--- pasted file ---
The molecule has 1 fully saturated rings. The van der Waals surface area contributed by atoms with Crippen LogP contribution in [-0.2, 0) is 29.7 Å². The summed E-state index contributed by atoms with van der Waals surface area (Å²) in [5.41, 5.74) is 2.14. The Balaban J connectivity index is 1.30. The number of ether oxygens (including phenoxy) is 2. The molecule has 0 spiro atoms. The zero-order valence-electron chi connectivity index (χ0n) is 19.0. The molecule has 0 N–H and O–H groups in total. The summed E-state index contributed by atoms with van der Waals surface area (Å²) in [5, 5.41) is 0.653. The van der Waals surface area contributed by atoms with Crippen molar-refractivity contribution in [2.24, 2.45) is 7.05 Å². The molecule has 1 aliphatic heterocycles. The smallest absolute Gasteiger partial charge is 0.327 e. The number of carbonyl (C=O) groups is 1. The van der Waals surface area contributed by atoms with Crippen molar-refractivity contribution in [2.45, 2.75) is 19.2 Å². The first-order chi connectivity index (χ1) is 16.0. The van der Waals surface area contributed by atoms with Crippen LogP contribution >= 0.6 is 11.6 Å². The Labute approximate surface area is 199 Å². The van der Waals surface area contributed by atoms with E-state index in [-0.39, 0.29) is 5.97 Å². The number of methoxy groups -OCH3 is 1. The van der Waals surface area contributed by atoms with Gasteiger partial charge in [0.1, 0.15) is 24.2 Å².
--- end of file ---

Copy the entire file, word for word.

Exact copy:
The molecule has 1 fully saturated rings. The van der Waals surface area contributed by atoms with Crippen LogP contribution in [-0.2, 0) is 29.7 Å². The summed E-state index contributed by atoms with van der Waals surface area (Å²) in [5.41, 5.74) is 2.14. The Balaban J connectivity index is 1.30. The number of ether oxygens (including phenoxy) is 2. The molecule has 0 spiro atoms. The zero-order valence-electron chi connectivity index (χ0n) is 19.0. The molecule has 0 N–H and O–H groups in total. The summed E-state index contributed by atoms with van der Waals surface area (Å²) in [5, 5.41) is 0.653. The van der Waals surface area contributed by atoms with Crippen molar-refractivity contribution in [2.24, 2.45) is 7.05 Å². The molecule has 1 aliphatic heterocycles. The smallest absolute Gasteiger partial charge is 0.327 e. The number of carbonyl (C=O) groups is 1. The van der Waals surface area contributed by atoms with Crippen molar-refractivity contribution in [2.45, 2.75) is 19.2 Å². The first-order chi connectivity index (χ1) is 16.0. The van der Waals surface area contributed by atoms with Crippen LogP contribution >= 0.6 is 11.6 Å². The Labute approximate surface area is 199 Å². The van der Waals surface area contributed by atoms with E-state index in [-0.39, 0.29) is 5.97 Å². The number of methoxy groups -OCH3 is 1. The van der Waals surface area contributed by atoms with Gasteiger partial charge in [0.1, 0.15) is 24.2 Å².